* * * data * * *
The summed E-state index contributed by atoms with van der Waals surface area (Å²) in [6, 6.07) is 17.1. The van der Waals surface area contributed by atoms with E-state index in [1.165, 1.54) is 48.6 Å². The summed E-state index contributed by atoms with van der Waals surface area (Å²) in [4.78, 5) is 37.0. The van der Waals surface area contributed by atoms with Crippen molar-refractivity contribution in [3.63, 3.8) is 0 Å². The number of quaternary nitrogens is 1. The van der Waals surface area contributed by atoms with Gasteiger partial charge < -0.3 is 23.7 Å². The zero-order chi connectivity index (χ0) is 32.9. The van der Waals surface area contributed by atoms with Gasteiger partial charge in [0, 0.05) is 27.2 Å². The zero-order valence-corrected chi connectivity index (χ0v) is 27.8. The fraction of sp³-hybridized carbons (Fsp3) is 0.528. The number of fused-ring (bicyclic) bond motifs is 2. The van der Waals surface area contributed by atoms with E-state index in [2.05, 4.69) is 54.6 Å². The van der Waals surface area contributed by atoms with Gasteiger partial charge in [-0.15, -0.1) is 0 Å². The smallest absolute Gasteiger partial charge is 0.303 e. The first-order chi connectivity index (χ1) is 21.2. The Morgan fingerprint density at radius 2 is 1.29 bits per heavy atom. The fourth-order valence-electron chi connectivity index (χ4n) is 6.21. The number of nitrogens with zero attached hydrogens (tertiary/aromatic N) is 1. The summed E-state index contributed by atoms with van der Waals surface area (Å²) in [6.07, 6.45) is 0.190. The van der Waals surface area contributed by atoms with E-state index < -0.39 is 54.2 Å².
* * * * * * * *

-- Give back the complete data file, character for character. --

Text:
The summed E-state index contributed by atoms with van der Waals surface area (Å²) in [6, 6.07) is 17.1. The van der Waals surface area contributed by atoms with E-state index in [1.165, 1.54) is 48.6 Å². The summed E-state index contributed by atoms with van der Waals surface area (Å²) in [4.78, 5) is 37.0. The van der Waals surface area contributed by atoms with Crippen molar-refractivity contribution in [3.63, 3.8) is 0 Å². The number of quaternary nitrogens is 1. The van der Waals surface area contributed by atoms with Gasteiger partial charge < -0.3 is 23.7 Å². The zero-order chi connectivity index (χ0) is 32.9. The van der Waals surface area contributed by atoms with Gasteiger partial charge in [0, 0.05) is 27.2 Å². The zero-order valence-corrected chi connectivity index (χ0v) is 27.8. The fraction of sp³-hybridized carbons (Fsp3) is 0.528. The number of fused-ring (bicyclic) bond motifs is 2. The van der Waals surface area contributed by atoms with E-state index in [2.05, 4.69) is 54.6 Å². The van der Waals surface area contributed by atoms with Gasteiger partial charge in [-0.15, -0.1) is 0 Å². The smallest absolute Gasteiger partial charge is 0.303 e. The first-order chi connectivity index (χ1) is 21.2. The Morgan fingerprint density at radius 2 is 1.29 bits per heavy atom. The fourth-order valence-electron chi connectivity index (χ4n) is 6.21. The number of nitrogens with zero attached hydrogens (tertiary/aromatic N) is 1. The summed E-state index contributed by atoms with van der Waals surface area (Å²) in [6.07, 6.45) is 0.190. The van der Waals surface area contributed by atoms with E-state index < -0.39 is 54.2 Å².